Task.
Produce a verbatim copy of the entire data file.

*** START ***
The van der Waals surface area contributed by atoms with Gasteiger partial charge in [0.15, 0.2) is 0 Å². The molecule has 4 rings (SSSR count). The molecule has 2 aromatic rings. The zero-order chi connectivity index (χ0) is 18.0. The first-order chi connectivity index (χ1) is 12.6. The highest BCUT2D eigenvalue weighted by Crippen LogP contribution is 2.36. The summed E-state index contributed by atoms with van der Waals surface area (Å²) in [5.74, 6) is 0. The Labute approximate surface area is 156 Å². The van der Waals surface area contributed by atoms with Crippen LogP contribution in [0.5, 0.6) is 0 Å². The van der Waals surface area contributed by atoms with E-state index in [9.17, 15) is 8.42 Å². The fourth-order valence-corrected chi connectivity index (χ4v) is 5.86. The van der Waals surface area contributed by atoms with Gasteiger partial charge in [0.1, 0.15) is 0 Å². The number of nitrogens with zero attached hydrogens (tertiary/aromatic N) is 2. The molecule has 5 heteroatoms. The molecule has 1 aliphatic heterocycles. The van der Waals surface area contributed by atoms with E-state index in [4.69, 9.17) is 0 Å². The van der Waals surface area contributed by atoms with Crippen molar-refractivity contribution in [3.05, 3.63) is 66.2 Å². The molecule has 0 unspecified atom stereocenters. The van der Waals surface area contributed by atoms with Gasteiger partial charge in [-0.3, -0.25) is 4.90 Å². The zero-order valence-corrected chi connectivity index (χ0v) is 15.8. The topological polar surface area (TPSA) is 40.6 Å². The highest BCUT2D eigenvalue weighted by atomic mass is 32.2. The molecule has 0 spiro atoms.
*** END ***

The van der Waals surface area contributed by atoms with Gasteiger partial charge in [0.15, 0.2) is 0 Å². The molecule has 4 rings (SSSR count). The molecule has 2 aromatic rings. The zero-order chi connectivity index (χ0) is 18.0. The first-order chi connectivity index (χ1) is 12.6. The highest BCUT2D eigenvalue weighted by Crippen LogP contribution is 2.36. The summed E-state index contributed by atoms with van der Waals surface area (Å²) in [5.74, 6) is 0. The Labute approximate surface area is 156 Å². The van der Waals surface area contributed by atoms with Crippen LogP contribution in [0.5, 0.6) is 0 Å². The van der Waals surface area contributed by atoms with E-state index in [9.17, 15) is 8.42 Å². The fourth-order valence-corrected chi connectivity index (χ4v) is 5.86. The van der Waals surface area contributed by atoms with Gasteiger partial charge in [0.1, 0.15) is 0 Å². The number of nitrogens with zero attached hydrogens (tertiary/aromatic N) is 2. The molecule has 5 heteroatoms. The molecule has 1 aliphatic heterocycles. The van der Waals surface area contributed by atoms with E-state index in [4.69, 9.17) is 0 Å². The van der Waals surface area contributed by atoms with Crippen molar-refractivity contribution in [3.05, 3.63) is 66.2 Å². The molecule has 0 unspecified atom stereocenters. The van der Waals surface area contributed by atoms with Gasteiger partial charge in [-0.3, -0.25) is 4.90 Å². The zero-order valence-corrected chi connectivity index (χ0v) is 15.8. The topological polar surface area (TPSA) is 40.6 Å². The highest BCUT2D eigenvalue weighted by atomic mass is 32.2. The molecule has 0 spiro atoms.